3

What should a prior-art defense look like? Is it sufficient to cite something similar to the invention in question? Or does there need to be clear evidence of substantially similar implementations?

There seem to be a lot of answers of the former type and not many of the latter. What are the USPTO's guidelines on prior art submissions? Let's create some guidelines for creating useful answers.

(This Question starts to explore the topic, but gets bogged down in the specifics of a particular patent.)

7

First, there's two primary types of 'defenses' based on prior art: anticipation and obviousness (technically there's more, but these two are the most important for this site, a full list is in 35 USC § 102).

Anticipation is the stronger of the two and basically means that a single piece of prior art teaches every element of the claim. That is, the prior art is a mirror image of the claim. Again, there are some minor exceptions for inherent aspects of the claim, but I would never rely on something being "inherent" since attorneys will always argue that it isn't.

Obviousness is the weaker of the two (legally) and means that while not all the elements are in a single piece of prior art, the missing parts are in one or more other piece(s) of prior art. However, the big caveat is that there must be some reason why it would be obvious to combine the pieces of prior art. This area of law is fairly complex and one of the most contentious issues (see KSR v. Teleflex et al). Nearly everyone has a hard time defining what makes something obvious, but the rule of thumb I use (note this is not a real legal test) is that the pieces of art should be related to the same problem and have some sort of relation to each other such that it would not be absurd to combine them.

For issued patents, in terms of the "ideal response," one technique I use for seeing if something is relevant is to try to map all of the key terms (nouns and verbs) of the claim to elements in the prior art. That being said, the ideal response will list the prior art elements for each claim element. In litigation, this is known as an invalidity contention (here's an example, I can't vouch for whether it's strong, but it's the basic format). Basically, an IC in practice is a big table made in Word (I know), that has two columns: the left column has the claim elements and the right column shows where in the prior art is met.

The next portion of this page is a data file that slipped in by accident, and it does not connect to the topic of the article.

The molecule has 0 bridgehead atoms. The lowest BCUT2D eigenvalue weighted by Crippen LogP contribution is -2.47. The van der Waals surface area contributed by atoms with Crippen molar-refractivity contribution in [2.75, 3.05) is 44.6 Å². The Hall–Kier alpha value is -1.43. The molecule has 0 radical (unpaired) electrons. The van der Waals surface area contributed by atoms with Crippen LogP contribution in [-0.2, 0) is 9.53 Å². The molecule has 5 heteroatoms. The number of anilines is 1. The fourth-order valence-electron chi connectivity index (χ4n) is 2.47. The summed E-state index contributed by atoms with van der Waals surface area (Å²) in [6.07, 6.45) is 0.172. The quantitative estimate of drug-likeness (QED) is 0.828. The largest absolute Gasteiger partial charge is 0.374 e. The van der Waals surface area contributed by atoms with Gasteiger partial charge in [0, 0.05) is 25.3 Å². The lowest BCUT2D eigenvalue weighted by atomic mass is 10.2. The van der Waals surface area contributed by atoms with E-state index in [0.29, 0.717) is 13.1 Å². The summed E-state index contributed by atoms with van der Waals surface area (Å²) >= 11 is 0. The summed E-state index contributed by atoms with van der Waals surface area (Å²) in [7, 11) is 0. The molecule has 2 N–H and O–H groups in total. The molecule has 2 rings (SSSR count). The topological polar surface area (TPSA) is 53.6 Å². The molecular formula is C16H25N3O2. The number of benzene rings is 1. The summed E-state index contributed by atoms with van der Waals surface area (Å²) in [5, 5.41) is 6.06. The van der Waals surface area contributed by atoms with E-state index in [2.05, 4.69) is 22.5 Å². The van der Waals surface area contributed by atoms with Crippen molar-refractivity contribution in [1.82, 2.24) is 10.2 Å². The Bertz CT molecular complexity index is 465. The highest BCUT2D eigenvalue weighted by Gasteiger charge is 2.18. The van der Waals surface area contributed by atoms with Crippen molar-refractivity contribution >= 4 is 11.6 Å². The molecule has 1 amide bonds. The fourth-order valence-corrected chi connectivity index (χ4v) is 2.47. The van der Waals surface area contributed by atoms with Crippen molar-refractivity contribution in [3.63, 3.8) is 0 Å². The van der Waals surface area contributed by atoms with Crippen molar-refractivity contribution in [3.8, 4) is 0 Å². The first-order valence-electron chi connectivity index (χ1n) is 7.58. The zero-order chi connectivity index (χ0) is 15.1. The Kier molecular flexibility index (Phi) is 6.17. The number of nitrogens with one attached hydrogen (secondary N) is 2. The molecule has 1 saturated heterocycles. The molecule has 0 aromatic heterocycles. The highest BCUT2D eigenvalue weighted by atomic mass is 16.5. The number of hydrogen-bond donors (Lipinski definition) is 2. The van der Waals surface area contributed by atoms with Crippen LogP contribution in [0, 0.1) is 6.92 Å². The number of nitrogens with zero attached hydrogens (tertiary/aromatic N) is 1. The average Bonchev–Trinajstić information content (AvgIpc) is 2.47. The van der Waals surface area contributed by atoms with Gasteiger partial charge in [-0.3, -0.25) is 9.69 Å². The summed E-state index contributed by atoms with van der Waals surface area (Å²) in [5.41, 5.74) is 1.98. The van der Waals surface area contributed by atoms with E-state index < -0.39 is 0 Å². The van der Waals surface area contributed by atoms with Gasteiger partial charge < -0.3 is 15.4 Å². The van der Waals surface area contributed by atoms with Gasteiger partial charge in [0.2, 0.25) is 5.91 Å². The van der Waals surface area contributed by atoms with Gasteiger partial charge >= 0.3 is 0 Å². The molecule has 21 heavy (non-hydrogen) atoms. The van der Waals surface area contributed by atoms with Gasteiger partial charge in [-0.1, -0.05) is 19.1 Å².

Obviously (no pun intended), this type of analysis is rather time consuming, but I feel an ideal response would at least say: "X is prior art because X shows A, B, and C which corresponds to D, E, and F in the claim." That way, when an examiner looks at the prior art they have a sense of where to start looking in making an argument.

If you are making an obviousness argument, I would do the above for each reference (e.g., X shows A and B, but not C; Y shows C). I would also add language about why it would make sense to combine them.

However, a lot of the requests for prior art involve pending applications. It's important to note that the claims of these available from Google or the PTO's full-text site can and most likely will change significantly as the Examiner finds prior art. In that case, a more general approach is necessary. Instead of a one-to-one mapping, you can just point to prior art and summarize the key aspects that are related to the main inventive concept of the application. Most patent applications have a handful of features (usually 1 or 2) that are the core inventive concept, the rest is mostly known. Focus on those issues and point out why the prior art shows them.

  • This is a pretty excellent answer. I note that the official FAQ also addresses this, but with much less detail. Will there eventually be a way to flesh out the current official FAQ? – Luis Sep 21 '12 at 23:27

You must log in to answer this question.

Not the answer you're looking for? Browse other questions tagged .